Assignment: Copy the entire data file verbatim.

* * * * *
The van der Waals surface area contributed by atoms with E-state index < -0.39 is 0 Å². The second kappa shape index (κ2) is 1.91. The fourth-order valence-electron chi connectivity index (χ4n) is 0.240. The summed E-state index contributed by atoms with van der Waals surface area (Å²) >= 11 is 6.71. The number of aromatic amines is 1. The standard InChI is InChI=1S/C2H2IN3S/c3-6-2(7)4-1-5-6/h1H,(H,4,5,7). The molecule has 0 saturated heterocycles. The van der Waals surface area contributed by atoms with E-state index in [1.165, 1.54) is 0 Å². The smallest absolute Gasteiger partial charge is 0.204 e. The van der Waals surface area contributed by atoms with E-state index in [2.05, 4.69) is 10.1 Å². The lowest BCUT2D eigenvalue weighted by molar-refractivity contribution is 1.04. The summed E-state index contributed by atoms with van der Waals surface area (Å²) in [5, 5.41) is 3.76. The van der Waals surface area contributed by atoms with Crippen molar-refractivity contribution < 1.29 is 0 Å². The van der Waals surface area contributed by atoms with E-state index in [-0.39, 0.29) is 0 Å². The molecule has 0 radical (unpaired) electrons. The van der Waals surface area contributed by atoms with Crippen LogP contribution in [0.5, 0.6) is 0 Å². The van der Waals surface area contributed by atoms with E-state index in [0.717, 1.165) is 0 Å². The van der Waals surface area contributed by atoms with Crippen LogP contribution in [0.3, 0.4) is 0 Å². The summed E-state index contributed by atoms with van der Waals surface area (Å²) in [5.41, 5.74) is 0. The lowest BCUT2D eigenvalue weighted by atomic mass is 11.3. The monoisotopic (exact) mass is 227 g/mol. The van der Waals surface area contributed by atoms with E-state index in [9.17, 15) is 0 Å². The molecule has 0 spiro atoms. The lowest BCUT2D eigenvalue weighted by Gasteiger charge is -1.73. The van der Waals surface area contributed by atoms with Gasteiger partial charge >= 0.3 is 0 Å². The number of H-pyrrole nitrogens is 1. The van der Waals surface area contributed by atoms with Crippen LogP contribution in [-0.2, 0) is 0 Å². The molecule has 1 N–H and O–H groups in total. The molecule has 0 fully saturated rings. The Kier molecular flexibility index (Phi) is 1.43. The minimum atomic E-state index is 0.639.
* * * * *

The van der Waals surface area contributed by atoms with E-state index < -0.39 is 0 Å². The second kappa shape index (κ2) is 1.91. The fourth-order valence-electron chi connectivity index (χ4n) is 0.240. The summed E-state index contributed by atoms with van der Waals surface area (Å²) >= 11 is 6.71. The number of aromatic amines is 1. The standard InChI is InChI=1S/C2H2IN3S/c3-6-2(7)4-1-5-6/h1H,(H,4,5,7). The molecule has 0 saturated heterocycles. The van der Waals surface area contributed by atoms with E-state index in [1.165, 1.54) is 0 Å². The smallest absolute Gasteiger partial charge is 0.204 e. The van der Waals surface area contributed by atoms with E-state index in [2.05, 4.69) is 10.1 Å². The lowest BCUT2D eigenvalue weighted by molar-refractivity contribution is 1.04. The summed E-state index contributed by atoms with van der Waals surface area (Å²) in [5, 5.41) is 3.76. The van der Waals surface area contributed by atoms with Crippen molar-refractivity contribution < 1.29 is 0 Å². The van der Waals surface area contributed by atoms with E-state index in [-0.39, 0.29) is 0 Å². The molecule has 0 radical (unpaired) electrons. The van der Waals surface area contributed by atoms with Crippen LogP contribution in [0.5, 0.6) is 0 Å². The van der Waals surface area contributed by atoms with E-state index in [0.717, 1.165) is 0 Å². The van der Waals surface area contributed by atoms with Crippen LogP contribution in [0.3, 0.4) is 0 Å². The summed E-state index contributed by atoms with van der Waals surface area (Å²) in [5.41, 5.74) is 0. The lowest BCUT2D eigenvalue weighted by atomic mass is 11.3. The monoisotopic (exact) mass is 227 g/mol. The van der Waals surface area contributed by atoms with E-state index in [9.17, 15) is 0 Å². The molecule has 0 spiro atoms. The lowest BCUT2D eigenvalue weighted by Gasteiger charge is -1.73. The van der Waals surface area contributed by atoms with Gasteiger partial charge >= 0.3 is 0 Å². The number of H-pyrrole nitrogens is 1. The van der Waals surface area contributed by atoms with Crippen LogP contribution in [-0.2, 0) is 0 Å². The molecule has 1 N–H and O–H groups in total. The molecule has 0 fully saturated rings. The Kier molecular flexibility index (Phi) is 1.43. The minimum atomic E-state index is 0.639.